$1.5 Million Fine for Downloading 24 Songs

Friday, November 5, 2010| by Will Chen

Remember the case that started it all? The Capitol v. Thomas (or in actuality the RIAA vs Jammie Thomas-Rasset) have been battleing it out since 2007. She lost that first case to the tune of $220,000. She was granted a new trial due to a technicality in the first trial which resulted in an even worse decision in favor of Capital, $1.9 million in statutory damages. That amount was reduced to $54,000, but the case was appealed. Yet again, the court has ruled in favor of Capital, $1.5 million this time around. Which is about $62,500 for each of the 24 songs she illegally distributed via Kazaa.

I have extremely conflicted feelings about this. On the one hand, the penalty seems incredibly steep. We see blatant copyright infringement on YouTube every day. And then there's the modern challenge to what actually constitutes fair usage in the digital age. And of course the usage of uncleared sampling in the hip hop world is an everyday occurrence. Can the traditional interpretation of copyright be effectively enforced in a digital world? I fear it can not...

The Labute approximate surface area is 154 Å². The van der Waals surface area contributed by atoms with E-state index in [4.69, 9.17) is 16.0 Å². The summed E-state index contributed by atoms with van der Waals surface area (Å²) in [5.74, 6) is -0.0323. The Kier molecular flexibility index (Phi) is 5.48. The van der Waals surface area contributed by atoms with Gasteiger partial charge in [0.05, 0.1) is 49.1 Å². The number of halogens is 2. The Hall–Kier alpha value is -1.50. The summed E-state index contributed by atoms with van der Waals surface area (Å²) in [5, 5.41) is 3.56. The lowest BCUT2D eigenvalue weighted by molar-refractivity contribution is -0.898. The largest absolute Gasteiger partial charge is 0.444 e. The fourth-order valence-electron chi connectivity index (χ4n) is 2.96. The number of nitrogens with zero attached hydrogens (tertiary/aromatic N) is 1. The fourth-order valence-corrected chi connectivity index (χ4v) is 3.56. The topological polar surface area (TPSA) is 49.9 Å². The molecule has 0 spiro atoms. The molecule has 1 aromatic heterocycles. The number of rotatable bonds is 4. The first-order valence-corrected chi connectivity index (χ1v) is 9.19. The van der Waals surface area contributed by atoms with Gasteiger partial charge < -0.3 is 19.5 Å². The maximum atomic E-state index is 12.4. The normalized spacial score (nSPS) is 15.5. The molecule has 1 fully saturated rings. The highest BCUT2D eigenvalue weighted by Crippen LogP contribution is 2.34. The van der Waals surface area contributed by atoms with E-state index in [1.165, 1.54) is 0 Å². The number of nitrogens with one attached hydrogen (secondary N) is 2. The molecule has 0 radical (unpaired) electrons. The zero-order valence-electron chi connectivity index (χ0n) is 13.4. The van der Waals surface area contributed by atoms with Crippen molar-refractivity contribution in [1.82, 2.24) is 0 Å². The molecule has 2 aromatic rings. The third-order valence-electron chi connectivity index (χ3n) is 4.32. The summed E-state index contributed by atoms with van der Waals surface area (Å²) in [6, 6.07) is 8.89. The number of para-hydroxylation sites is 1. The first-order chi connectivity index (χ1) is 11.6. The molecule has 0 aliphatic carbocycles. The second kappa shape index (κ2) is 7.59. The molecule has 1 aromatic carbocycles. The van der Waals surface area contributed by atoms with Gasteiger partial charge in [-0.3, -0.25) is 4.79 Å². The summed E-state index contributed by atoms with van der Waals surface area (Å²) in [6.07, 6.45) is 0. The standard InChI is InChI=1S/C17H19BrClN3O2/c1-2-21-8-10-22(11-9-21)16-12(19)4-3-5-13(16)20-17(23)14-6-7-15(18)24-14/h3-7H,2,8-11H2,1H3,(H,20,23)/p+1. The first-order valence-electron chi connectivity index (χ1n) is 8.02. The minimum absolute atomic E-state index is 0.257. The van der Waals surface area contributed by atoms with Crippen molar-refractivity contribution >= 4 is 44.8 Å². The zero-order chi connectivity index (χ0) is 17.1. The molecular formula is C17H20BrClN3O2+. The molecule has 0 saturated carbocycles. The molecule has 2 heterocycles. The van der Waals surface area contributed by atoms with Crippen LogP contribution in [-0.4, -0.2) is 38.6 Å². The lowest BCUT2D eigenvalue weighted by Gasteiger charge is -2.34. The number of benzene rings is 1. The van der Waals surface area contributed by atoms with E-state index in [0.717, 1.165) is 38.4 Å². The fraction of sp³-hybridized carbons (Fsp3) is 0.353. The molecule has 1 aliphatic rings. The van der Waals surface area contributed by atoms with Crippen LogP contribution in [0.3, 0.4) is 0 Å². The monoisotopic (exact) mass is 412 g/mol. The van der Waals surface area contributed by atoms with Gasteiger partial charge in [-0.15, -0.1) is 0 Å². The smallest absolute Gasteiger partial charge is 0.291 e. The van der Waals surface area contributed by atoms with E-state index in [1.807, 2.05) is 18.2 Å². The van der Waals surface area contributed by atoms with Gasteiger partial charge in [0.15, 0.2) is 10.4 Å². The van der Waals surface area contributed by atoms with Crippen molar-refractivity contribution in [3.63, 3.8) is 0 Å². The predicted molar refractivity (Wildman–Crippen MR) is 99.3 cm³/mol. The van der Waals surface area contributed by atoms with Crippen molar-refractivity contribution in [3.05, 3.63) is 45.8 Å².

Which, as a musician, makes me very sad. I come from the mindset that music is a very valuable thing. It can inspire and motivate in its beauty. It can destroy and maim in its aggression. It pull tears for the most stoic with its sorrow. Certainly there's a emotional value music holds. And the writers and performers of this music (or agents thereof) deserve to be compensated and allowed to control the distribution of their creation.

You can read more about the recent ruling here.

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Filed Under: Editorial & Misc